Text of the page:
Another is a Blk Bar. It’s spelled B L K B A R, Blk Bar. Blk Bar is three guys, in fact, one of the guys from Blk Bar, a guy named Caleb, is going to be on our show sometime this fall. We’re still working on trying to work out the schedule, but these are young guys who are in the trenches of ministry, who do media and communication stuff really well. They’re in different churches, but they sort of serve churches in this space, they do consulting and coaching, but they have all kinds of creative ideas, and they have a great podcast. So you can follow Blk Bar.
And then finally, the last one that I would mention is a channel called The Creative Pastor. They have a website and social media content, providing all kinds of free resources to help churches be more creative in the stuff that they’re doing, both in person and online. So those are three of each, three churches that I would follow; and three non-church ministries or people that I think are worth giving a plug. Now, I could ask you to respond to this, but you are like, mister, I spend no time on social media. So wait, here’s what you should say, you should say, well, you should follow Missional Marketing on social media. Should they do that?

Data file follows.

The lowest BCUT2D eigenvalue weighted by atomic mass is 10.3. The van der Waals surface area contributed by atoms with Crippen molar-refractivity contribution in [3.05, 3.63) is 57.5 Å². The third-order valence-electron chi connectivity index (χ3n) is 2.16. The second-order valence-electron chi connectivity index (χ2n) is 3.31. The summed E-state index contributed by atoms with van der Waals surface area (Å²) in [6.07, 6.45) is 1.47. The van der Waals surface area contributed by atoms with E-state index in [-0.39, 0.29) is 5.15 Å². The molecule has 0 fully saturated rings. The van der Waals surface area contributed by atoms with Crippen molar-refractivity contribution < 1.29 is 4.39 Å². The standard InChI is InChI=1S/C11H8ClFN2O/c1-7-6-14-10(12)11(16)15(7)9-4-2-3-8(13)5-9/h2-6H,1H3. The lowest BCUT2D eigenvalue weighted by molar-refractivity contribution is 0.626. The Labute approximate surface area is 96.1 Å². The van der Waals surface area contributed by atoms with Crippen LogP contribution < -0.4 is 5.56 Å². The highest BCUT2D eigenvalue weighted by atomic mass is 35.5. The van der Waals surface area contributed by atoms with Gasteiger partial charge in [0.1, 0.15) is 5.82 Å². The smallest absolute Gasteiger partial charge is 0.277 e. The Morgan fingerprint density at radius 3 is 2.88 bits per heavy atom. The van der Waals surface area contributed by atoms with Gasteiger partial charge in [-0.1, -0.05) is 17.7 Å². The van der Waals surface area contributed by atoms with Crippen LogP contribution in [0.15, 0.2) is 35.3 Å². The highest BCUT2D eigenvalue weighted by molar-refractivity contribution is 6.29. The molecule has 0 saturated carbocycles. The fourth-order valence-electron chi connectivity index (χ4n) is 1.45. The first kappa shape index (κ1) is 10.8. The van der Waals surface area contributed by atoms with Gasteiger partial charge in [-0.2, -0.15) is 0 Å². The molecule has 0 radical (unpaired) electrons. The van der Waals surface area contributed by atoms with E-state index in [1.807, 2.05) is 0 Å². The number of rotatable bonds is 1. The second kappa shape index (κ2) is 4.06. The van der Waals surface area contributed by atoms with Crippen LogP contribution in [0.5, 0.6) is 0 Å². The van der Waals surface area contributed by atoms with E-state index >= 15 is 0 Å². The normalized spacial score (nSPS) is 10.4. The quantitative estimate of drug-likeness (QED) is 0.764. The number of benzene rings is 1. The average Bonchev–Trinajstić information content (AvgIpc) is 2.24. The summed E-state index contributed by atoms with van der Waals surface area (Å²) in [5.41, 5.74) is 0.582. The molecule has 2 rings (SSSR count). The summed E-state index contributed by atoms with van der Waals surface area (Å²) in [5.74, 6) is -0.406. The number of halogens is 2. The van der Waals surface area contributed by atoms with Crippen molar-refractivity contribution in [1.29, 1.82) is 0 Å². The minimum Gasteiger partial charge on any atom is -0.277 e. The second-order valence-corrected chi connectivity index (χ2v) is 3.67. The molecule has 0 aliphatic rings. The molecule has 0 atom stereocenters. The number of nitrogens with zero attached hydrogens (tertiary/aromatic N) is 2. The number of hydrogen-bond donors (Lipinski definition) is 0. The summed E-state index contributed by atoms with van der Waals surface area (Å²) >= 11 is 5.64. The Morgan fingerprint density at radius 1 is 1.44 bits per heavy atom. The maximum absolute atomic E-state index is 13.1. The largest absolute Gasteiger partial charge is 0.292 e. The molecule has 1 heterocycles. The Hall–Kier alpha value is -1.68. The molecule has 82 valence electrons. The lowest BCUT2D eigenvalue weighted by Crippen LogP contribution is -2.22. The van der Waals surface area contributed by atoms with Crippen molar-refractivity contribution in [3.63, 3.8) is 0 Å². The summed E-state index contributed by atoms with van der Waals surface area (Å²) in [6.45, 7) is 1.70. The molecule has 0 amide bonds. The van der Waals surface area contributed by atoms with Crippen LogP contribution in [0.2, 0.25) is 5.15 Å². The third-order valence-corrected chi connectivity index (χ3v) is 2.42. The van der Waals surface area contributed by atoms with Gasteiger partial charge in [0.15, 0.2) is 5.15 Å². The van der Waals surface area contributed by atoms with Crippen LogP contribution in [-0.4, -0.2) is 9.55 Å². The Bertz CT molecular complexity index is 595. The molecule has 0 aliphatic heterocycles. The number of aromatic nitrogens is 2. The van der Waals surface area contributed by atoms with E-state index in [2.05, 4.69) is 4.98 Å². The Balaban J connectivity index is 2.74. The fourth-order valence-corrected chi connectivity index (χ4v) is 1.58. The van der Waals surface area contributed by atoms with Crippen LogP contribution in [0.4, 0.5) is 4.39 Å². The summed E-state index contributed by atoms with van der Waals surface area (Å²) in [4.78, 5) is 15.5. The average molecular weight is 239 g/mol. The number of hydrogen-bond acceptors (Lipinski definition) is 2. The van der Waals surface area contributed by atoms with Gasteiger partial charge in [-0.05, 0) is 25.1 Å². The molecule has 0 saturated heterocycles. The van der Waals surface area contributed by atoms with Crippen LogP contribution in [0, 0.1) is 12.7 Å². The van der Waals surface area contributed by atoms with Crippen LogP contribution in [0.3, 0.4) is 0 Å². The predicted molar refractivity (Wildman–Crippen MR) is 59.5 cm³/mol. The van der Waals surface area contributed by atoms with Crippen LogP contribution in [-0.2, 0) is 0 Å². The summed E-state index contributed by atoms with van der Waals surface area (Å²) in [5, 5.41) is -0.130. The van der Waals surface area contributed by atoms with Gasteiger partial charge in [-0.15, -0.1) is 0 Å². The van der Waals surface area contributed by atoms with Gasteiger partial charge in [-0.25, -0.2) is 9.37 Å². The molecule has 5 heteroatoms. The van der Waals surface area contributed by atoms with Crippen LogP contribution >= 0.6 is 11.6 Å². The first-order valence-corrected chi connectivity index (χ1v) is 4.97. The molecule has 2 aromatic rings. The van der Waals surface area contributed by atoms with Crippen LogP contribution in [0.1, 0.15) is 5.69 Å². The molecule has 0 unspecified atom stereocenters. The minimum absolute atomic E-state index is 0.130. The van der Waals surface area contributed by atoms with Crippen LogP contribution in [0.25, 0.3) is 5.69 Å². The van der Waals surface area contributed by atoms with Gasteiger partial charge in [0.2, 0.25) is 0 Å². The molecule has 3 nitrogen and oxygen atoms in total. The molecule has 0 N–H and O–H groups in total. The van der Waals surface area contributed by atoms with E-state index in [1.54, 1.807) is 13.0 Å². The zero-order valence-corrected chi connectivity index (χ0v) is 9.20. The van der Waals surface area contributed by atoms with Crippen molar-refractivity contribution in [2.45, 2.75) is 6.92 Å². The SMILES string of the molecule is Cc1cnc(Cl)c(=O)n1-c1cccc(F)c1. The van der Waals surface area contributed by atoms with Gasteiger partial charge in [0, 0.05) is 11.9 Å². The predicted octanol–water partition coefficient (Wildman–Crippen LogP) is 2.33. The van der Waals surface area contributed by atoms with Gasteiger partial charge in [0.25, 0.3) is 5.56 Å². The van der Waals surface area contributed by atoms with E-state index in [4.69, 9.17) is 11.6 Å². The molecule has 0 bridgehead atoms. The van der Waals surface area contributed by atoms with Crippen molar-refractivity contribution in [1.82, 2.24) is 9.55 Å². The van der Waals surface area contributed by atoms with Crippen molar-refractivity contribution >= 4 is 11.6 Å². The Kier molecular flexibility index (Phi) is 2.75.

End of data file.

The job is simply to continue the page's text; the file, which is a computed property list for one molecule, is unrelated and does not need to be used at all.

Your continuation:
Actually, you know what, follow Church Communications.
Okay. Join Church Communications.
That is the other company that we’re involved with.
Follow Katie Allred, there you go. And you can follow Missional Marketing. You know, we don’t produce a lot of social media content, but we do have some stuff out there from time to time that might be helpful. Okay, all right, that was my last question. I’m going to ask you one more question. The last question that I’m going to ask you, this is from Red. Red wants to know, how do you keep attracting people to your church when six months out of the year your Sundays compete with the Green Bay Packers?
Oh my goodness, the Green Bay Packers.
And I’m asking this, this is universal, right? Like I’m in the Dallas Fort Worth area, Sundays compete with the Cowboys. You’re in the Phoenix area, you guys have got no problem with this.
We don’t watch the Cardinals.
No, but there are certain, it’s not just a Packers issue, it is a we’re competing with all kinds of cultural things that keep people away from church and church experience. What are some things that you would do, Jason, if you had something like the Packers competing with your weekend worship services?